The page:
National Institutes of Health

Contact: Tom Vasich
tmvasich@uci.edu
949-824-6455
University of California - Irvine

Public Release: 6-Oct-2014
Nature Scientific Reports
UT Arlington researchers demonstrate direct fluid flow influences neuron growth
Nature Scientific Reports has published a new report from UT Arlington scientists that describes using flow from a microtube to turn axonal growth cones that connect neurons.
National Science Foundation, National Institutes of Health

Contact: Traci Peterson
tpeterso@uta.edu
817-521-5494
University of Texas at Arlington

Public Release: 6-Oct-2014
Sleep
Penn Medicine study finds tongue fat and size may predict sleep apnea in obese adults
Obesity is a risk factor for many health problems, but a new Penn Medicine study published this month in the journal Sleep suggests having a larger tongue with increased levels of fat may be a sign of obstructive sleep apnea in obese adults.
National Institutes of Health

Contact: Greg Richter
gregory.richter@uphs.upenn.edu
215-614-1937
University of Pennsylvania School of Medicine

Public Release: 6-Oct-2014
Journal of Child Language
Children understand familiar voices better than those of strangers
Familiar voices can improve spoken language processing among school-age children, according to a study by NYU's Steinhardt School of Culture, Education, and Human Development. However, the advantage of hearing a familiar voice only helps children to process and understand words they already know well, not new words that aren't in their vocabularies.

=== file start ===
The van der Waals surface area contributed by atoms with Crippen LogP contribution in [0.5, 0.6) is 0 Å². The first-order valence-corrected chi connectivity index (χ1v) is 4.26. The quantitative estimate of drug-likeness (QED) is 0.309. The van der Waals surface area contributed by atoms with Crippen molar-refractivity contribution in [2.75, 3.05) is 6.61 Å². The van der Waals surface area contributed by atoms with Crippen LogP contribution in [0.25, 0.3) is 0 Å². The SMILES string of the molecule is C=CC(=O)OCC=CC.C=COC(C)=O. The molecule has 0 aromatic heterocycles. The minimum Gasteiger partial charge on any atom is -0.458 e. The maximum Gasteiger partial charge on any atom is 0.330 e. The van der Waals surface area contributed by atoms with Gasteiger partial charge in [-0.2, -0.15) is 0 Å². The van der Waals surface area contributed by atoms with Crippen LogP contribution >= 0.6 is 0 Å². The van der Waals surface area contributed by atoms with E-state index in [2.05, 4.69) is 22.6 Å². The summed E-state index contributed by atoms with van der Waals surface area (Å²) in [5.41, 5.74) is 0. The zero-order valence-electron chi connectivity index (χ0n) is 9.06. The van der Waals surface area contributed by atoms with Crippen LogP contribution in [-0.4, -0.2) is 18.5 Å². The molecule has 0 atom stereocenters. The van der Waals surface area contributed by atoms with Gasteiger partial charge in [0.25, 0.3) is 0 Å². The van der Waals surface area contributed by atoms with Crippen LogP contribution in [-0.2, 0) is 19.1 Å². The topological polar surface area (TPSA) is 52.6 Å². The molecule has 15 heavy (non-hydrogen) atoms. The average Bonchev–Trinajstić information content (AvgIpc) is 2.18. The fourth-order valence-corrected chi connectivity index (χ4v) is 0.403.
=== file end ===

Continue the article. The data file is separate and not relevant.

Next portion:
NIH/National Institute on Deafness and Other Communication Disorders

Contact: Rachel Harrison
rachel.harrison@nyu.edu
212-998-6797
New York University

Public Release: 6-Oct-2014
Annals of Internal Medicine
Sesame Street teaches physicians a lesson
More than two million people are incarcerated in the United States, the world's highest incarceration rate. Scott A. Allen, M.D., a professor of medicine in the School of Medicine at the University of California, Riverside, and two colleagues report in Annals of Internal Medicine that while many people need to be in prison for the safety of society, a majority are incarcerated due to behaviors linked to treatable diseases such as mental illness and addiction.
National Institutes of Health, NIH/National Institute on Drug Abuse, NIH/Centers for AIDS Research

Contact: Iqbal Pittalwala
iqbal@ucr.edu
951-827-6050
University of California - Riverside

Public Release: 6-Oct-2014
Brains in the balance: New $11.5 million grant fuels U-M Parkinson's disease research center
Deep in the brains of people with Parkinson's disease, changes to brain cells create a high risk of dangerous falls -- a problem that resists treatment. Now, an $11.5 million effort seeks to better understand the cause of these problems, and find new options based in the latest brain science.
NIH/National Institute of Neurological Disorders and Stroke

Contact: Kara Gavin
kegavin@umich.edu
734-764-2220
University of Michigan Health System

Public Release: 6-Oct-2014
Psychology of Addictive Behaviors
Mother's behavior has strong effect on cocaine-exposed children
It is not only prenatal drug exposure, but also conditions related to drug use that can influence negative behavior in children, according to a new study from the University at Buffalo's Research Institute on Addictions.
NIH/National Institute on Drug Abuse

Contact: Cathy Wilde
cwilde@ria.buffalo.edu
716-887-3365
University at Buffalo

Showing releases 251-275 out of 3512.

<< < 6 | 7 | 8 | 9 | 10 | 11 | 12 | 13 | 14 | 15 > >>